Larsen, Koster in campaign fighting shape
By JUSTIN BURNETT
Whidbey News Times Staff reporter
October 21, 2010 · Updated 2:08 PM
With its constant flow of back and forth television attack ads, bitter retorts, and campaign websites that seem to focus more on opponents than goals, the race for the U.S. Congressional District 2 seat between incumbent Democrat Rick Larsen and Republican John Koster has gotten particulary nasty.
Koster, 59, is a former dairy farmer and a lifelong Republican from Snohomish County. He is a former three-term state representative who lost a close race to Larsen in 2000 for the District 2 seat, which stretches from Mukilteo north to the Candian border. He went on to secure a spot on the Snohomish County Council — the legislative body that functions like Island County’s board of commissioners — and held on to the seat for the past seven years.
Koster is focusing heavily on the economy. Indeed it’s been his war cry, and at the heart of his message is an attempt to pin the blame on his opponent.
Dominating his webpage is an economic calculator meant to represent the national debt. Every second it increases by thousands. It’s just below a tab labeled “Larsen’s Lies.” Just below that is a YouTube video that attacks Larsen’s support of the stimulus package, alleging that it is helping to create jobs in China.
At the same time Koster touts himself as a deficit-busting champion, citing a reputation he claims he earned while serving in Olympia as a fiscal watchdog. A good place to start, he says, is a national hiring and salary freeze for federal employees. But spending in all departments needs to be reined in, and that includes the defense budget.
In fact, with a federal deficit topping $13.5 trillion, Koster says nothing will be safe if he’s elected.
“I don’t know if anything is sacred at this point,” he said.
Yet Koster also favors keeping alive the highly controversial tax cuts signed into law by President George Bush in 2001 and 2003. Although he did not say how he would pay for them, he believes tax cuts are one of the basic ingredients of a healthy economy.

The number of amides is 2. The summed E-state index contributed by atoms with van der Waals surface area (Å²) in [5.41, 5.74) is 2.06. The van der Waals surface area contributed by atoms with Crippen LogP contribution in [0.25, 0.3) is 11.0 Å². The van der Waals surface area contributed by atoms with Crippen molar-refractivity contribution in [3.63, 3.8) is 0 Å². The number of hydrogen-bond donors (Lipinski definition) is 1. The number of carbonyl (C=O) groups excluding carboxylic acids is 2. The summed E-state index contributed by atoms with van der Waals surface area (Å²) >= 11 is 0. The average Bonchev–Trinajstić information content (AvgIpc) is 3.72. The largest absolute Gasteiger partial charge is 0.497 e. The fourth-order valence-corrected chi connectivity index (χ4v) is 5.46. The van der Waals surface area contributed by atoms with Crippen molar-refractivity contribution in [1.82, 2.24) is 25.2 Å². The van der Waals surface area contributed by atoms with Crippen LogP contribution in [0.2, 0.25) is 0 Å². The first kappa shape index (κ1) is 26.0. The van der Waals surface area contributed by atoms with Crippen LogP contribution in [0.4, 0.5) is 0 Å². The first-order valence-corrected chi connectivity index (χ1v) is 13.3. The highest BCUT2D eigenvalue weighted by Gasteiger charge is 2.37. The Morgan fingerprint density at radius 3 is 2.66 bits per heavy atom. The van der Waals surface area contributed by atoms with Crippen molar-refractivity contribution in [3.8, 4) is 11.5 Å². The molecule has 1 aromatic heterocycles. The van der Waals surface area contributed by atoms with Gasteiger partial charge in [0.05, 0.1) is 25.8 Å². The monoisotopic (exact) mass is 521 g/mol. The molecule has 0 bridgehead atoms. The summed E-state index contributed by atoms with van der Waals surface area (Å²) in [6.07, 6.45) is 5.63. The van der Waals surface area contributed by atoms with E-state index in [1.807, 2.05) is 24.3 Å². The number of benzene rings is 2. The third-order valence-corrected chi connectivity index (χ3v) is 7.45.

“It’s rudimentary economics,” he said.
Koster is also strongly critical of Larsen’s support of health care reform. He says he would seek to repeal the act and take on tort reform as well. On a similar note, he denies allegations by Larsen that he is in favor of privatizing Social Security.
“That’s just a blatant lie,” he said.
As for Afghanistan, “We have to stay as long as it takes to get things done,” Koster said.
Koster is also against hot-button topics such as abortion and gay marriage. Though he said such issues are not “what this election will turn on” he confirmed he is also in favor of the “Don’t ask, Don’t tell,” policy, which is currently being argued in a federal appeals court.
He says it comes down to one simple test.
“Does it strengthen our military? No, it doesn’t,” he said.
Also a lifelong Snohomish County resident, Larsen, 45, is seeking his sixth term in Congress.
Prior to his election, he worked as a lobbyist for the Washington State Dental Association in Olympia. He served as a Snohomish County Councilman from 1997 to 2000, the year when he beat out Koster for the District 2 seat.
Like Koster, Larsen is also focused on the economy, though he seems equally focused on his opponent. He took the first shot with the recent round of television commercials, sponsoring a bit that claimed his opponent was in favor of privatizing Social Security. Larsen claimed in a recent interview with a Whidbey News-Times editorial board that it was all true and fair.
“If you can prove it, great,” Larsen said. “If you can’t, don’t say it. We’ve got it all sourced.”
If elected to another two years in Washington, D.C., Larsen said he plans to put into works a detailed agenda addressing the economy. On the top of the list is securing the Air Force’s tanker contract for Boeing. Representing about 11,000 jobs in the Puget Sound region, it’s a contract that cannot be allowed to go overseas, he said.
Larsen also wants to improve access to credit for small business, saying that banks are still reluctant to give loans. He said the Recovery Act has helped, and vowed to continue his support for government guarantees and loan waivers “until we’ve worked ourselves through the hangover of the financial crisis.”
Similarly, Larsen said he still supports Wall Street reform, but the recently passed bill is only partially complete. Rules still need to be implemented to ensure that the public will not be held responsible for the poor lending practices of hedge-fund managers.
He is in favor of some of the Bush tax cuts, and said they should be preserved for the middle class. Failing to implement them for high income earners will cost the taxpayers more than $700 billion over 10 years.
“That’s directly added to the debt,” Larsen said.
At the same time however, he promised continued support of military funding, especially money that would go to installations such as Whidbey Island Naval Air Station.
• Age: 59
• Family: Married, 4 children, 9 grandchildren.
• Time in district: Lifelong.
• Career: Dairy farmer, Snohomish County Councilman.
• Education: Associate degree from Everett Community College.
• Age: 45
• Family: Married, two sons.
• Time in district: Lifelong.
• Career: Lobbyist, politics.
• Education: Master’s degree in public administration from University of Minnesota, bachelor of arts in political science from Pacific Lutheran University.Contact Whidbey News Times Staff reporter Justin Burnett at email@example.com or 360-675-6611 ext. 5054.